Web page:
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|Abrar Alshahrani, Amanda Avery and Carol Raff|
|University of Nottingham Sutton Bonington Campus, UK|
|Posters & Accepted Abstracts: J Obes Weight Loss Ther|
|Background: The incidence of childhood obesity is increasing rapidly and has become a major public health concern. Diet plays an important role in the successful treatment and management of obesity. However, what is effective for practice is limited. Aim: Aim of the study is to determine the optimal long term evidence on the most effective dietary intervention/s which lead to successful weight management in overweight or obese children and adolescents aged 5 to18 years. Method: Literature published in English language dated from 2005 until 2015 was searched using the following electronic databases: PubMed, ISI Web of Science, CINAHL, EMBASE, Cochrane Library and Dare. Selection Criteria: Studies assessed the efficacy of dietary interventions to treat or manage overweight conditions and obesity for the follow-up period of ≥6 months, in children aged 5 to 18 years who were defined as overweight or obese (overweight: ≥ 85th [±1SD- ≤±2SD] and obese: ≥95th [>+2SD]) and studies reported BMI z scores or percentage of body fat as their primary outcome. Data Collection: The author and two reviewers searched the databases independently to identify studies for retrieval and assessed each article for inclusion. Cochrane risk of bias assessment tool was used to assess the methodological quality for each study by the author and two reviewers independently. Results: There were nine controlled studies that met the inclusion criteria. The interventions that include dietary components result in significant weight loss. Family based lifestyle interventions including the dietary component which focuses on encouraging healthy eating, increased fruit and vegetable intake in addition to physical activity and behavior therapy are useful elements for the treatment and management of childhood obesity. Conclusions: The results suggest that children in family based lifestyle modification interventions which included a dietary component, achieved significant weight change. However, specific details and adequate descriptions on the dietary interventions, diet-specific outcomes as well as the dietary adherence are needed to inform best practice.|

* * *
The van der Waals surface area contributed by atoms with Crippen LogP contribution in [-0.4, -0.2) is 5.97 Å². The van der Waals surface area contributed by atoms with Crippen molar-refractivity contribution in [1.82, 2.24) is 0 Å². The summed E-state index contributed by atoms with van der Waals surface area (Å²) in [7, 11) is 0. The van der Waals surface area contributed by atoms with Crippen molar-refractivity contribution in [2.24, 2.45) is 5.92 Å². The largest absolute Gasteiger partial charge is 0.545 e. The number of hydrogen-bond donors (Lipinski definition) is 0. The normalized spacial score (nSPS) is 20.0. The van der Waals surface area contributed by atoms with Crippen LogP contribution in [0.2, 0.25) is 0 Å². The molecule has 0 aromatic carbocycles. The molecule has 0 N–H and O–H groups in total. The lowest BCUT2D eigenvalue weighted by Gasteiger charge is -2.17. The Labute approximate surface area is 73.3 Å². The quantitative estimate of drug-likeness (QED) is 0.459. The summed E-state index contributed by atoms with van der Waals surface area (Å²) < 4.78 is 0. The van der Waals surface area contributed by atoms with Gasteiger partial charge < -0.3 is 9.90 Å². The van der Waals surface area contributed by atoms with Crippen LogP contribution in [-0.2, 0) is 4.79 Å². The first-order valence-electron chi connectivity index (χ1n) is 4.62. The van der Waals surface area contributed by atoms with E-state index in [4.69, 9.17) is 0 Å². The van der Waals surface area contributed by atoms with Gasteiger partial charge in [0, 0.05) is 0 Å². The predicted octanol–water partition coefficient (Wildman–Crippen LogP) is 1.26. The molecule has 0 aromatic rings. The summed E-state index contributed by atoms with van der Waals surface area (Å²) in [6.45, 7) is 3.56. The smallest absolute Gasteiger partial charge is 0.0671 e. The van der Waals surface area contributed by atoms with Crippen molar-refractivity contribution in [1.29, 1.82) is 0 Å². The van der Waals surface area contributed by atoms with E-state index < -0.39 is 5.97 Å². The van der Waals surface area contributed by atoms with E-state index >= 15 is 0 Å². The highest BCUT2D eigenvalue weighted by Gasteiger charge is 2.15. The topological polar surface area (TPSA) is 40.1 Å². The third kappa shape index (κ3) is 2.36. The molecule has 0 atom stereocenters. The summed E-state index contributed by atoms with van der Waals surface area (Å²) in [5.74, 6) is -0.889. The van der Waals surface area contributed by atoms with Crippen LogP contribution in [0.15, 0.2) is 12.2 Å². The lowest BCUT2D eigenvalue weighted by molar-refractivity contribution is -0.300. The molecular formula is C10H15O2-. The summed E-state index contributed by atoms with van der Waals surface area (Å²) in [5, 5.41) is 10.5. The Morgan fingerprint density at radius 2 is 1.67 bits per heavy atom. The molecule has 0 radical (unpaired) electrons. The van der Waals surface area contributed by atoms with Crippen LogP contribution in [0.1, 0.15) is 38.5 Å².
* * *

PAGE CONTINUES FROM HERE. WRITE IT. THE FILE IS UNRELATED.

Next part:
Abrar Alshahrani completed his BSc and MSc in Clinical Nutrition. Currently, he is a PhD student at University of Nottingham in Nutritional Science.
Email: [email protected]
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